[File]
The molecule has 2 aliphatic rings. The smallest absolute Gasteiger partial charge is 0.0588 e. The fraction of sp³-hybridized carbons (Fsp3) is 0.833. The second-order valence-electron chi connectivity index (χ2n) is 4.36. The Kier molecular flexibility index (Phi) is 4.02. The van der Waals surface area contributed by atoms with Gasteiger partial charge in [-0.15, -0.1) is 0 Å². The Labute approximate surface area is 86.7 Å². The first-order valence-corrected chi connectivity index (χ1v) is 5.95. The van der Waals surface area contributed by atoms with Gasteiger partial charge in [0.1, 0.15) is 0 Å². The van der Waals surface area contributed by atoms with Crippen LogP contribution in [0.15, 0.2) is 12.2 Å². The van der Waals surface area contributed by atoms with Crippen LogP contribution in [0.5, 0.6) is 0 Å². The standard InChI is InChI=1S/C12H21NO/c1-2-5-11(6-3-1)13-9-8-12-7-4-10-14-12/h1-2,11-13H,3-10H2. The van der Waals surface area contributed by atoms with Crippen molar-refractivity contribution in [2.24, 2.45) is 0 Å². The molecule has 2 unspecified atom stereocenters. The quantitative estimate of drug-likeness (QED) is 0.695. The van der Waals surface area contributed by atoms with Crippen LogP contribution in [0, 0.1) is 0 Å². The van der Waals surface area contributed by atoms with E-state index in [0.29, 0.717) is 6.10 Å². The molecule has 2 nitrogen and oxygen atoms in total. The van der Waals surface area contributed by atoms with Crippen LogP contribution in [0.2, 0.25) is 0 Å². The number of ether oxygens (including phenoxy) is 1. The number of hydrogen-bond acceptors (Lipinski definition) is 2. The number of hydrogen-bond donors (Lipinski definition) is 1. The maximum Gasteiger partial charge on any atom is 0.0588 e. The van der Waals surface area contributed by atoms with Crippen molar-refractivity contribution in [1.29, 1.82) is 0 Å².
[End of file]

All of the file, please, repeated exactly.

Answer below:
The molecule has 2 aliphatic rings. The smallest absolute Gasteiger partial charge is 0.0588 e. The fraction of sp³-hybridized carbons (Fsp3) is 0.833. The second-order valence-electron chi connectivity index (χ2n) is 4.36. The Kier molecular flexibility index (Phi) is 4.02. The van der Waals surface area contributed by atoms with Gasteiger partial charge in [-0.15, -0.1) is 0 Å². The Labute approximate surface area is 86.7 Å². The first-order valence-corrected chi connectivity index (χ1v) is 5.95. The van der Waals surface area contributed by atoms with Gasteiger partial charge in [0.1, 0.15) is 0 Å². The van der Waals surface area contributed by atoms with Crippen LogP contribution in [0.15, 0.2) is 12.2 Å². The van der Waals surface area contributed by atoms with Crippen LogP contribution in [0.5, 0.6) is 0 Å². The standard InChI is InChI=1S/C12H21NO/c1-2-5-11(6-3-1)13-9-8-12-7-4-10-14-12/h1-2,11-13H,3-10H2. The van der Waals surface area contributed by atoms with Crippen molar-refractivity contribution in [2.24, 2.45) is 0 Å². The molecule has 2 unspecified atom stereocenters. The quantitative estimate of drug-likeness (QED) is 0.695. The van der Waals surface area contributed by atoms with Crippen LogP contribution in [0, 0.1) is 0 Å². The van der Waals surface area contributed by atoms with E-state index in [0.29, 0.717) is 6.10 Å². The molecule has 2 nitrogen and oxygen atoms in total. The van der Waals surface area contributed by atoms with Crippen LogP contribution in [0.2, 0.25) is 0 Å². The number of ether oxygens (including phenoxy) is 1. The number of hydrogen-bond acceptors (Lipinski definition) is 2. The number of hydrogen-bond donors (Lipinski definition) is 1. The maximum Gasteiger partial charge on any atom is 0.0588 e. The van der Waals surface area contributed by atoms with Crippen molar-refractivity contribution in [1.29, 1.82) is 0 Å².